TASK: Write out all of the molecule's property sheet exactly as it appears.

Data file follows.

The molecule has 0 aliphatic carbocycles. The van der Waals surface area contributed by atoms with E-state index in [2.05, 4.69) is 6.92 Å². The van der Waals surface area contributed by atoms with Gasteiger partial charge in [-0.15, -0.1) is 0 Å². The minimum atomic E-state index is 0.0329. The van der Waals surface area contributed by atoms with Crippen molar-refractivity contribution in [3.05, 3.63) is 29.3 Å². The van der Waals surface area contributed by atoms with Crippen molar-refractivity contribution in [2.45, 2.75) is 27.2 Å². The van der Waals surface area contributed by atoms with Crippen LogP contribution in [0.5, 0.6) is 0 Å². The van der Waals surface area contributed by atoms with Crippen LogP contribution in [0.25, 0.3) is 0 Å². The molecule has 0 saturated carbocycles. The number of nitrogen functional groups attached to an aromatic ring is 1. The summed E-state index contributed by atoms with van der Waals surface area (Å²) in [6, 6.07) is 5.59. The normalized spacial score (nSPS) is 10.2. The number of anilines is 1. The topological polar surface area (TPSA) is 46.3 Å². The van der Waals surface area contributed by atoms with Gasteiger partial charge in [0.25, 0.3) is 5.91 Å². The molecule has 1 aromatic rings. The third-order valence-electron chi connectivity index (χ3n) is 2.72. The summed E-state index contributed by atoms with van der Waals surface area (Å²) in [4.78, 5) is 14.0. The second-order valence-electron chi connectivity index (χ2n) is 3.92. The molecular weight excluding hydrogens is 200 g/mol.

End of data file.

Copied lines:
The molecule has 0 aliphatic carbocycles. The van der Waals surface area contributed by atoms with E-state index in [2.05, 4.69) is 6.92 Å². The van der Waals surface area contributed by atoms with Gasteiger partial charge in [-0.15, -0.1) is 0 Å². The minimum atomic E-state index is 0.0329. The van der Waals surface area contributed by atoms with Crippen molar-refractivity contribution in [3.05, 3.63) is 29.3 Å². The van der Waals surface area contributed by atoms with Crippen molar-refractivity contribution in [2.45, 2.75) is 27.2 Å². The van der Waals surface area contributed by atoms with Crippen LogP contribution in [0.5, 0.6) is 0 Å². The van der Waals surface area contributed by atoms with Crippen LogP contribution in [0.25, 0.3) is 0 Å². The molecule has 0 saturated carbocycles. The number of nitrogen functional groups attached to an aromatic ring is 1. The summed E-state index contributed by atoms with van der Waals surface area (Å²) in [6, 6.07) is 5.59. The normalized spacial score (nSPS) is 10.2. The number of anilines is 1. The topological polar surface area (TPSA) is 46.3 Å². The van der Waals surface area contributed by atoms with Gasteiger partial charge in [0.25, 0.3) is 5.91 Å². The molecule has 1 aromatic rings. The third-order valence-electron chi connectivity index (χ3n) is 2.72. The summed E-state index contributed by atoms with van der Waals surface area (Å²) in [4.78, 5) is 14.0. The second-order valence-electron chi connectivity index (χ2n) is 3.92. The molecular weight excluding hydrogens is 200 g/mol.